- Home office deductions: If you work from home and you have a dedicated space that you only use for business, you may be able to deduct a portion of your home expenses from your income. The home office deduction commonly includes mortgage expenses, utility costs, and property taxes.
- Office supply deductions: Office supplies (which can include computers, leased software used for business purposes, and standard supplies like pens and papers) are almost always deductible.
- Health insurance deduction: Some self-employed individuals may deduct what they pay for health insurance for themselves and their families from their total income.
Keeping track of these expenses can help set you up for an easier (and less expensive!) tax season when filing your federal and state taxes.
Step 4: Remember to Set Up Estimated Quarterly Payments
As an independent contractor, you are required to make estimated quarterly payments into Social Security and Medicare—standard employees typically have these payments automatically deducted by their employers. To do this, you’ll need to fill out a Form 1040-ES, which is very similar to the Schedule SE (Form 1040). Filling out this form will authorize automatic withdrawals for your estimated taxes every three months. Don’t worry if your payments aren’t exact—if you make significantly more or less money at the conclusion of the year, a correction can be issued to adjust your payments in the form of an additional withdrawal or a return. Check out the following video for a more in-depth explanation of how to calculate your quarterly tax payments:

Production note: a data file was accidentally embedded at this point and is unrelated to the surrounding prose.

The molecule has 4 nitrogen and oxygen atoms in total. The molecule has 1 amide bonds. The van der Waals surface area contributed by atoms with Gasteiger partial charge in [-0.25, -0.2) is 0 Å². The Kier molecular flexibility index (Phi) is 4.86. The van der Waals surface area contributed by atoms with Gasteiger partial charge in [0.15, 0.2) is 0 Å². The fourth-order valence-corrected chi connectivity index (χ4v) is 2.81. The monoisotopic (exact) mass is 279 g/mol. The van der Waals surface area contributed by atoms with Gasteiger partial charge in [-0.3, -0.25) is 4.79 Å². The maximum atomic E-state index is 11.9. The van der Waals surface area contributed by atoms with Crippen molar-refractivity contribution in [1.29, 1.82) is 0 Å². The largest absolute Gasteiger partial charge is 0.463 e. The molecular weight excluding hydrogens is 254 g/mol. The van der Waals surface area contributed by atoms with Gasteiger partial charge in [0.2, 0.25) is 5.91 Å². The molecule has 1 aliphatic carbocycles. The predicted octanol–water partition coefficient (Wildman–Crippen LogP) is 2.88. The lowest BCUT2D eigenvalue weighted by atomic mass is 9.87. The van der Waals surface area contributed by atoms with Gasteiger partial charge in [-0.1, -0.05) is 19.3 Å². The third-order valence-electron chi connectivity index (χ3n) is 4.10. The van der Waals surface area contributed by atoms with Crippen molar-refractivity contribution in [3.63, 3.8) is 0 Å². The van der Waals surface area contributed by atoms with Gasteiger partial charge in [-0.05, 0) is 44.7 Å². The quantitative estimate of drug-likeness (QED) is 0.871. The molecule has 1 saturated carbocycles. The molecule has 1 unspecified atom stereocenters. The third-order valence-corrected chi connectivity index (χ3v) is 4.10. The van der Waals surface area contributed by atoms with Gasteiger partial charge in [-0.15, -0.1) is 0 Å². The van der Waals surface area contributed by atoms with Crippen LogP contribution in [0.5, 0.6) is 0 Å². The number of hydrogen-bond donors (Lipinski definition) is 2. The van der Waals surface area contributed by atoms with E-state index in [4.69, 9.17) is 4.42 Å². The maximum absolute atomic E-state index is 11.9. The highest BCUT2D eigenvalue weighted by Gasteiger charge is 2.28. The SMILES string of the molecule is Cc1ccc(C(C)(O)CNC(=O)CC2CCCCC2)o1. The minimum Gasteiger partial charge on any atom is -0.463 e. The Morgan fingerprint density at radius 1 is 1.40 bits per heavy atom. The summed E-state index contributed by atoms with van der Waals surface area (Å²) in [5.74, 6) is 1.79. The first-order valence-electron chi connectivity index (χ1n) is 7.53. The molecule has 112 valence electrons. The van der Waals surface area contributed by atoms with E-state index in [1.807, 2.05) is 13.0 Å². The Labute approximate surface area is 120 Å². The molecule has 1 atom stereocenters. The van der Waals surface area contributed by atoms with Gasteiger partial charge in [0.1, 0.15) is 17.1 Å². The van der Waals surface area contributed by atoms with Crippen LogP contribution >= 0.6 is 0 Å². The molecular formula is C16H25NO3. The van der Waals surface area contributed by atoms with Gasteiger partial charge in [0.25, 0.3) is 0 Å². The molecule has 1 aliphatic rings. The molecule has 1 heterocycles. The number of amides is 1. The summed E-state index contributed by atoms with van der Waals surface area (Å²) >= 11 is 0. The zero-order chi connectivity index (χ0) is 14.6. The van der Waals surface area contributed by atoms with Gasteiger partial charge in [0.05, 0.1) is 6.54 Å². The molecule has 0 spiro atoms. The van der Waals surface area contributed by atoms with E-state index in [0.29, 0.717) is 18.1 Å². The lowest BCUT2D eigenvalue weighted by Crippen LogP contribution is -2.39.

From investment taxes to self-employment taxes, it can be expensive to be in business for yourself. If you are self-employed, you should take every possible step to record all of your costs of doing business so you can accurately document your deductions. You may also want to consider opening a special retirement saving account for self-employed persons—a SEP IRA or solo 401(k) is often preferred by contractors and business owners over the traditional or Roth IRA thanks to higher contribution limits.